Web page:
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Access to treatment key to suicide prevention efforts

Access to treatment key to suicide prevention efforts Access to treatment key to suicide prevention efforts

About 500 people gathered on Friday evening in the Medford City Park for the Walk Together for Suicide Awareness and Prevention. Those in attendance included survivors, family members, friends, teammates and allies.

Each of those present has been impacted by suicide. For some it was the immediate and devastating loss of a child, parent or sibling. Others were impacted more distantly through a shared communal grief in a life ended far before their time.

The event sought to raise awareness and open a greater dialogue about the impact of suicide in the community. The effort of this dialogue is to tear down the old stigmas and address the silent epidemic of suicides sweeping across the country.

Raising awareness and starting those hard conversations along the way. is always needed. Sharing the warning signs to watch for and promoting the 988 national helpline number are essential in diverting potential suicide victims from taking their own lives.

Awareness and prevention efforts and crisis helplines can only go so far.

These crisis interventions are like pulling a wandering child out from in front of a speeding truck. They save lives and avert heart-rending tragedies in that moment. But it relies on someone alert and being there to prevent the next tragedy, and the one after that.

A lifeline is only as good as what it is connected to. While there has been a growing and successful effort in raising awareness and, if sought or caught, access to immediate crisis intervention, there is a woeful lack of resources for the needed follow-up care or for the preventative mental healthcare that would have prevented the crisis from occurring in the first place.

When people fall and break their arms, or get sick with the latest flu bug going around, people understand that. They can get the treatment needed to ease symptoms and aid in a swift recovery. When it comes to depression and other mental illness, the outward signs are less visible and more easily hidden. People who are unaffected by mental illness often simply do not understand the daily struggles faced, not seeing the sadness behind the forced smile or the danger signs in the thrill seeking and risk taking. Even if they do see the signs and a diagnosis is made, good luck in getting the specialist help needed. The national average for wait time to get treatment is five to six weeks. In rural areas where providers are few and far between, the wait time can often be measured in months.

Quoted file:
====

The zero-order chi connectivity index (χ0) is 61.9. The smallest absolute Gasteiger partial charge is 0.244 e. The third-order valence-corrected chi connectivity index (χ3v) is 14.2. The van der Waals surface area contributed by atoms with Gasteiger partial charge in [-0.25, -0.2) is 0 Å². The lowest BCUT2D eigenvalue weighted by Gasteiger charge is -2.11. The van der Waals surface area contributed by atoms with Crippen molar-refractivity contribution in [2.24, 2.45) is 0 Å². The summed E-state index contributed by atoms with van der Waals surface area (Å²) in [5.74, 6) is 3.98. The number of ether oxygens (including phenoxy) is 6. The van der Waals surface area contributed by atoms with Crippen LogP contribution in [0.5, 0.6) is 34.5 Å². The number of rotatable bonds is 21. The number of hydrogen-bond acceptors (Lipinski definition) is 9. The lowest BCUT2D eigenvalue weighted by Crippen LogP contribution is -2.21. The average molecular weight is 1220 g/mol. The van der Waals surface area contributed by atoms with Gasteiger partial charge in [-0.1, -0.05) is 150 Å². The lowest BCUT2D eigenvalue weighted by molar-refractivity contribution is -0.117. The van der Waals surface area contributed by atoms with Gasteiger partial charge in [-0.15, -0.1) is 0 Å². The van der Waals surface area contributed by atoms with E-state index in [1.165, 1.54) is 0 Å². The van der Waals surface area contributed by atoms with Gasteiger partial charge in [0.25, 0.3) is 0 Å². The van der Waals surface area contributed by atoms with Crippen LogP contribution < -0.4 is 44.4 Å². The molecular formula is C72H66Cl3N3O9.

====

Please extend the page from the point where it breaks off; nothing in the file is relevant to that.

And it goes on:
Even then, care is rationed by insurance- company bean-counters who want a quick fix with the fewest number of billable hours possible. While treatments exist, getting the right one and fine tuning it to meet the needs of individual patients takes time and resources.

These resources are lacking due to the actions of penny-pinching politicians who see human services agencies as a place to make budget balancing cuts rather than as a needed investment. They are lacking because all of us who have been impacted by suicide and mental health have not demanded action and demanded the resources be put where they are most needed. And most tragically, the resources are lacking at times because there simply aren’t enough qualified mental health providers to meet the growing demand.

The goal of events such as last week’s Walk Together for Suicide Awareness and Prevention are noble and organizers and attendees should be celebrated for raising their voices and taking a stand.

It is time for the politicians and private providers who gatekeep access to mental health services to pay attention and take action to ensure that people are able to get the services they need before they have to be pulled from the ledge.